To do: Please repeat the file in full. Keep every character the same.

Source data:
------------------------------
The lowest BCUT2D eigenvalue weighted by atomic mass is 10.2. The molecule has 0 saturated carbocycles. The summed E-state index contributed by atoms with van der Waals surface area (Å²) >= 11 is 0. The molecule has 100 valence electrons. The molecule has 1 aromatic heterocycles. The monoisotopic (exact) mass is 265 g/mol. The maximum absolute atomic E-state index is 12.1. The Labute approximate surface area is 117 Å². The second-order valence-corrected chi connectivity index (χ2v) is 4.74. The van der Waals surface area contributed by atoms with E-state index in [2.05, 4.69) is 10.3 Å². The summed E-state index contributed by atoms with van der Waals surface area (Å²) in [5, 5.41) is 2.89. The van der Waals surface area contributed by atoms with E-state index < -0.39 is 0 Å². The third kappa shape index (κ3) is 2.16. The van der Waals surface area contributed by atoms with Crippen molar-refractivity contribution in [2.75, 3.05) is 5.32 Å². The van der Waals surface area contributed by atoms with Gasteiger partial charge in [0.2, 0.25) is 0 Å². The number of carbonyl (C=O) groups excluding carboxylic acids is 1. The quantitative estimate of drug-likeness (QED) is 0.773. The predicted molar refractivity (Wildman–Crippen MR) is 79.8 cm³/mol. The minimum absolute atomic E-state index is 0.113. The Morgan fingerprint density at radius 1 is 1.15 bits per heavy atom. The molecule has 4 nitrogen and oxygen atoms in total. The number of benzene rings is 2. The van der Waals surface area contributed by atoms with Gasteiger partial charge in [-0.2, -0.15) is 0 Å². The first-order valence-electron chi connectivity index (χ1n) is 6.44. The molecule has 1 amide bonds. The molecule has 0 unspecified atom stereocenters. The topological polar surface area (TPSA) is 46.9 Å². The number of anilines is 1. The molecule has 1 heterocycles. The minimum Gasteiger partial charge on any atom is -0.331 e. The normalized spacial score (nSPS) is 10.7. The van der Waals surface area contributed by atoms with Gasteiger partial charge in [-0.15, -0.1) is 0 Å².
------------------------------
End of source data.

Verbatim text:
The lowest BCUT2D eigenvalue weighted by atomic mass is 10.2. The molecule has 0 saturated carbocycles. The summed E-state index contributed by atoms with van der Waals surface area (Å²) >= 11 is 0. The molecule has 100 valence electrons. The molecule has 1 aromatic heterocycles. The monoisotopic (exact) mass is 265 g/mol. The maximum absolute atomic E-state index is 12.1. The Labute approximate surface area is 117 Å². The second-order valence-corrected chi connectivity index (χ2v) is 4.74. The van der Waals surface area contributed by atoms with E-state index in [2.05, 4.69) is 10.3 Å². The summed E-state index contributed by atoms with van der Waals surface area (Å²) in [5, 5.41) is 2.89. The van der Waals surface area contributed by atoms with E-state index < -0.39 is 0 Å². The third kappa shape index (κ3) is 2.16. The van der Waals surface area contributed by atoms with Crippen molar-refractivity contribution in [2.75, 3.05) is 5.32 Å². The van der Waals surface area contributed by atoms with Gasteiger partial charge in [0.2, 0.25) is 0 Å². The number of carbonyl (C=O) groups excluding carboxylic acids is 1. The quantitative estimate of drug-likeness (QED) is 0.773. The predicted molar refractivity (Wildman–Crippen MR) is 79.8 cm³/mol. The minimum absolute atomic E-state index is 0.113. The Morgan fingerprint density at radius 1 is 1.15 bits per heavy atom. The molecule has 4 nitrogen and oxygen atoms in total. The number of benzene rings is 2. The van der Waals surface area contributed by atoms with Gasteiger partial charge in [-0.2, -0.15) is 0 Å². The first-order valence-electron chi connectivity index (χ1n) is 6.44. The molecule has 1 amide bonds. The molecule has 0 unspecified atom stereocenters. The topological polar surface area (TPSA) is 46.9 Å². The number of anilines is 1. The molecule has 1 heterocycles. The minimum Gasteiger partial charge on any atom is -0.331 e. The normalized spacial score (nSPS) is 10.7. The van der Waals surface area contributed by atoms with Gasteiger partial charge in [-0.15, -0.1) is 0 Å².